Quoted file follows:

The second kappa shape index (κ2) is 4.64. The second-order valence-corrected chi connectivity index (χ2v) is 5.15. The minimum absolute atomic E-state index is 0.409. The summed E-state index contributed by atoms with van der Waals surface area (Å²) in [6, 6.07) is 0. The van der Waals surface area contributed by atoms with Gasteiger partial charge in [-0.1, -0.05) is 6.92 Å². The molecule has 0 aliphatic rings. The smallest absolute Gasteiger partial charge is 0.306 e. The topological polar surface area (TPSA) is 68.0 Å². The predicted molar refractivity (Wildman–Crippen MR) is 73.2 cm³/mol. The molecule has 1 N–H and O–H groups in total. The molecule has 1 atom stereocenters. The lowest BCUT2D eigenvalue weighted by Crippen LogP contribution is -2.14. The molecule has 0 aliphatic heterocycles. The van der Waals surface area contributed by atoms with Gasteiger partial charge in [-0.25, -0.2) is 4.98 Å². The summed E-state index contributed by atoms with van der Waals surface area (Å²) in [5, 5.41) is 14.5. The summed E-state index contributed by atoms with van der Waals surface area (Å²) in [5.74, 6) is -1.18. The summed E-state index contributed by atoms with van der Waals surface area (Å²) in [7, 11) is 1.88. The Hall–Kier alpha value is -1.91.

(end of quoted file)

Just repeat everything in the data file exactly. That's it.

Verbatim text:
The second kappa shape index (κ2) is 4.64. The second-order valence-corrected chi connectivity index (χ2v) is 5.15. The minimum absolute atomic E-state index is 0.409. The summed E-state index contributed by atoms with van der Waals surface area (Å²) in [6, 6.07) is 0. The van der Waals surface area contributed by atoms with Gasteiger partial charge in [-0.1, -0.05) is 6.92 Å². The molecule has 0 aliphatic rings. The smallest absolute Gasteiger partial charge is 0.306 e. The topological polar surface area (TPSA) is 68.0 Å². The predicted molar refractivity (Wildman–Crippen MR) is 73.2 cm³/mol. The molecule has 1 N–H and O–H groups in total. The molecule has 1 atom stereocenters. The lowest BCUT2D eigenvalue weighted by Crippen LogP contribution is -2.14. The molecule has 0 aliphatic heterocycles. The van der Waals surface area contributed by atoms with Gasteiger partial charge in [-0.25, -0.2) is 4.98 Å². The summed E-state index contributed by atoms with van der Waals surface area (Å²) in [5, 5.41) is 14.5. The summed E-state index contributed by atoms with van der Waals surface area (Å²) in [5.74, 6) is -1.18. The summed E-state index contributed by atoms with van der Waals surface area (Å²) in [7, 11) is 1.88. The Hall–Kier alpha value is -1.91.